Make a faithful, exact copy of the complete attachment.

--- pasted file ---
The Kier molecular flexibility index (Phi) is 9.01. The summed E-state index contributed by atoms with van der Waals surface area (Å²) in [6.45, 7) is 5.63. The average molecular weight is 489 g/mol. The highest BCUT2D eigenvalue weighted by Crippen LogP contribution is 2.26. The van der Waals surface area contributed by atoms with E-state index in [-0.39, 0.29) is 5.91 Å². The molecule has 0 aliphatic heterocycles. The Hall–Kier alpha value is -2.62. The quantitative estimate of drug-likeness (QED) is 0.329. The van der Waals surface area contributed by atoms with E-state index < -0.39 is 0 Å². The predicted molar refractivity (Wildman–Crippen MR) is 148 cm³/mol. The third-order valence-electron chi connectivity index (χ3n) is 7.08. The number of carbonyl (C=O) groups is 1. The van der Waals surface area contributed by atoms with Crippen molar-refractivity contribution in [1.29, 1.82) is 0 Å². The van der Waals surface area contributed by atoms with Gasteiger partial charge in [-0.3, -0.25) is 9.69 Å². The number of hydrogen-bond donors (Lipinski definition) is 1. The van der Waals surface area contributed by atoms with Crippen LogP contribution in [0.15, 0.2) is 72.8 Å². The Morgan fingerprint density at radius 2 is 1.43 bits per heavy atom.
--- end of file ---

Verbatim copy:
The Kier molecular flexibility index (Phi) is 9.01. The summed E-state index contributed by atoms with van der Waals surface area (Å²) in [6.45, 7) is 5.63. The average molecular weight is 489 g/mol. The highest BCUT2D eigenvalue weighted by Crippen LogP contribution is 2.26. The van der Waals surface area contributed by atoms with E-state index in [-0.39, 0.29) is 5.91 Å². The molecule has 0 aliphatic heterocycles. The Hall–Kier alpha value is -2.62. The quantitative estimate of drug-likeness (QED) is 0.329. The van der Waals surface area contributed by atoms with E-state index < -0.39 is 0 Å². The predicted molar refractivity (Wildman–Crippen MR) is 148 cm³/mol. The third-order valence-electron chi connectivity index (χ3n) is 7.08. The number of carbonyl (C=O) groups is 1. The van der Waals surface area contributed by atoms with Crippen molar-refractivity contribution in [1.29, 1.82) is 0 Å². The van der Waals surface area contributed by atoms with Gasteiger partial charge in [-0.3, -0.25) is 9.69 Å². The number of hydrogen-bond donors (Lipinski definition) is 1. The van der Waals surface area contributed by atoms with Crippen LogP contribution in [0.15, 0.2) is 72.8 Å². The Morgan fingerprint density at radius 2 is 1.43 bits per heavy atom.